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Tumor Metabolism and the Microenvironment | EK14


Targeting metabolism to improve response to immune-checkpoint inhibition in melanoma


Jan 25, 2021 12:00am ‐ Jan 25, 2021 12:00am

Description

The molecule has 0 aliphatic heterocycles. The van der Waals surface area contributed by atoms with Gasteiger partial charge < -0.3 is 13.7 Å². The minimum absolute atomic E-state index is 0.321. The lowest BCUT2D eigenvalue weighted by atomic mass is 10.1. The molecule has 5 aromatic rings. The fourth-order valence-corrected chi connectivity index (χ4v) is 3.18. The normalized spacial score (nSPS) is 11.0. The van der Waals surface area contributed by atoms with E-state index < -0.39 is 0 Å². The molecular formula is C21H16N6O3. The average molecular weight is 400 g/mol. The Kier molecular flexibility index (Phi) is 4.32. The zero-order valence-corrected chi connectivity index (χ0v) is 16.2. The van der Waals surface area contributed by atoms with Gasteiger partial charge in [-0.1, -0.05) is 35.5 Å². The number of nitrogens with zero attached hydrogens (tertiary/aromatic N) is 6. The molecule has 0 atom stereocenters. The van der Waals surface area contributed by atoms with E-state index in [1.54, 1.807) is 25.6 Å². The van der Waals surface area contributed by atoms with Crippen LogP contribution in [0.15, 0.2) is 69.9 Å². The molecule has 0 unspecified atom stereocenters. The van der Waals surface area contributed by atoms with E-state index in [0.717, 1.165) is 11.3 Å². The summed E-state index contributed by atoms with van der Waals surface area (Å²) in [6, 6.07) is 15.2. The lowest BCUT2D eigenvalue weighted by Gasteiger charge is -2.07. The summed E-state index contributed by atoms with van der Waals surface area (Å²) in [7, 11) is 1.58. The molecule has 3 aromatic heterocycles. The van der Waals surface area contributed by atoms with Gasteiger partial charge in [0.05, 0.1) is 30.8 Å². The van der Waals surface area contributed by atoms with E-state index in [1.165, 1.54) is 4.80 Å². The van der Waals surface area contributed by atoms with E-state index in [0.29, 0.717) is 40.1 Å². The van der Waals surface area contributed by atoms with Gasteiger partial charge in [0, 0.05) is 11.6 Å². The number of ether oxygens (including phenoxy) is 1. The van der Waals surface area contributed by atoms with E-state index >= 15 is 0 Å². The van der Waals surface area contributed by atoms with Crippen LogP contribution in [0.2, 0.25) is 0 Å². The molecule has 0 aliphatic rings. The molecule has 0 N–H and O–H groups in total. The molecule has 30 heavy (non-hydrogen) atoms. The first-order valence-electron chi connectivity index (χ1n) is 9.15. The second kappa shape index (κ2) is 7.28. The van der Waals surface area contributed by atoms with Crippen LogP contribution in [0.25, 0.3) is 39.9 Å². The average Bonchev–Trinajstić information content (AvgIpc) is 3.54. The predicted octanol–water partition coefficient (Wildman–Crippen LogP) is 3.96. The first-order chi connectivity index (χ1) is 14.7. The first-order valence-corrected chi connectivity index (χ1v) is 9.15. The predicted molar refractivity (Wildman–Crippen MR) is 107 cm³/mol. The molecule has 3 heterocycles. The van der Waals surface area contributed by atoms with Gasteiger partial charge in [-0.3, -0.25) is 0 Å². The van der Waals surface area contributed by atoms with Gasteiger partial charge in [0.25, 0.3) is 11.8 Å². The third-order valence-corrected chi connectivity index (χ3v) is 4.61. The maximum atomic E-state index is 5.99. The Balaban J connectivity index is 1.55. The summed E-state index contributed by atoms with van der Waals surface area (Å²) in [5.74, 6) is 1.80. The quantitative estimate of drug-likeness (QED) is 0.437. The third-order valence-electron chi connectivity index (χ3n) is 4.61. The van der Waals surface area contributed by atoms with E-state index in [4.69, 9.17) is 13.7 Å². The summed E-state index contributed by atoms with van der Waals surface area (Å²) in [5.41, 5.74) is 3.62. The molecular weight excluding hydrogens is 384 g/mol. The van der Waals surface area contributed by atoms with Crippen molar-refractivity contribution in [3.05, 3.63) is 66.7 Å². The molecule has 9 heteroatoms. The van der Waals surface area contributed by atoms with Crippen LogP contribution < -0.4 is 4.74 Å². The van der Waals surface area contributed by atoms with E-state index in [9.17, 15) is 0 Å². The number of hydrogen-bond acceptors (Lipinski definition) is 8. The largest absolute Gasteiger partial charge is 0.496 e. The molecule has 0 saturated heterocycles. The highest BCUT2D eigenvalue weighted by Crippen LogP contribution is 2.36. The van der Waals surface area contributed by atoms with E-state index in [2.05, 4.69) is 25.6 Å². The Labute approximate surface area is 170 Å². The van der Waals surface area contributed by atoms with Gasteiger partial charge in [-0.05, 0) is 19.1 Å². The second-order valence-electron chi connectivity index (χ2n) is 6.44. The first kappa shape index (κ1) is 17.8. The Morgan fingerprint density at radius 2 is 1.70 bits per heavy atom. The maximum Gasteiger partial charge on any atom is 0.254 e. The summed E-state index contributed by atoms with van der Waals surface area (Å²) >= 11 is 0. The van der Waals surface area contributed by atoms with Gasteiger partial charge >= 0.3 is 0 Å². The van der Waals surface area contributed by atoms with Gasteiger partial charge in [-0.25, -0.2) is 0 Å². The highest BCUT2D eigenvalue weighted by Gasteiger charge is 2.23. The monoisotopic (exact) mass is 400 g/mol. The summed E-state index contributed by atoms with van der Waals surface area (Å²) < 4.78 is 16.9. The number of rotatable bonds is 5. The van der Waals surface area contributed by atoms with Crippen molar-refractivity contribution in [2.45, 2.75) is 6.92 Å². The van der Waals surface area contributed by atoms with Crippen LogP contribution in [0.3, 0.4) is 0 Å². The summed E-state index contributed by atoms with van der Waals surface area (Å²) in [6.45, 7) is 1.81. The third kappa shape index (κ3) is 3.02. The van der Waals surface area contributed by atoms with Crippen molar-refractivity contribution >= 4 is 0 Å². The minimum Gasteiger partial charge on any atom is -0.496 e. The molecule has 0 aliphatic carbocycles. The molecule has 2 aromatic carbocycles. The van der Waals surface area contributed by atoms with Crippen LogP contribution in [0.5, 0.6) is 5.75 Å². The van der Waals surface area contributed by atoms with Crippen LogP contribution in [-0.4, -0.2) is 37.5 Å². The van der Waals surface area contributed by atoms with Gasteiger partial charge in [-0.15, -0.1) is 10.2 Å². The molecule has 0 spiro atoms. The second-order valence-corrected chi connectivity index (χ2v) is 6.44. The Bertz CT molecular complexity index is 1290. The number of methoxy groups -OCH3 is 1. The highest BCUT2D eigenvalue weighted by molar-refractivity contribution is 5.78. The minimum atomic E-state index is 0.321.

Targeting metabolism to improve response to immune-checkpoint inhibition in melanoma Tiersma JF1, Evers B2, Bakker BM2, de Jong S1, Jalving M1 1. Department of Medical Oncology, University Medical Centre Groningen, University of Groningen, Groningen, The Netherlands 2. Laboratory of Pediatrics, Section Systems Medicine of Metabolism and Signaling, University of Groningen, University Medical Center Groningen, Groningen, The Netherlands. Immune-checkpoint inhibitors improve long-term survival of advanced melanoma patients, however, 40-50% of patients do not benefit. Reprogrammed tumor metabolism may hinder immune cell function. We aimed to reverse metabolic reprogramming in melanoma cells by inhibiting pyruvate dehydrogenase (PDK), thereby reducing lactate secretion, while preserving or enhancing immune cell activity. In addition, we strived to elucidate metabolic vulnerabilities arising during PDK inhibitor treatment by co-treating cells with other metabolic inhibitors. We treated a panel of melanoma cell lines with genetic backgrounds similar to those most frequently found in patients with PDK inhibitor dichloroacetate (DCA) to determine effects on viability, expression of metabolic proteins and oxygen consumption/lactate secretion. IC50 values for DCA were 14.9 ± 1.0 for A375, 13.3 ± 0.6 for MeWo, 20.0 ± 1.4 for SK-MEL-28 and 27.3 ± 1.7 mM for SK-MEL-2 cells. DCA decreased expression of the phosphorylated (inactive) form of PDH (pPDH). DCA led to an up to threefold increase in the oxygen consumption rate:extracellular acidification rate (OCR:ECAR) ratio. Growth inhibition of DCA synergized with other metabolic inhibitors CB-839 (glutaminase inhibitor) and metformin. Synergy scores were over 20, indicating strong synergy, for DCA with CB-839 or DCA with metformin. DCA at concentrations affecting OCR:ECAR ratio of melanoma cells (7 mM) had only minimal effects on proliferation of activated T-cells and peripheral blood mononuclear cells (PBMCs). Interestingly, the interferon-γ level as a marker of cytotoxicity was increased by DCA in culture media of both T-cells and PBMCs. We conclude that DCA reverses metabolic programming in melanoma cells. DCA toxicity was enhanced by other metabolic inhibitors, showing that DCA treatment also leads to dependency on other metabolic pathways. DCA treatment was non-toxic to immune cells and even enhanced interferon-γ response. Therefore, DCA may be a valuable tool to enhance treatment response in melanoma patients.

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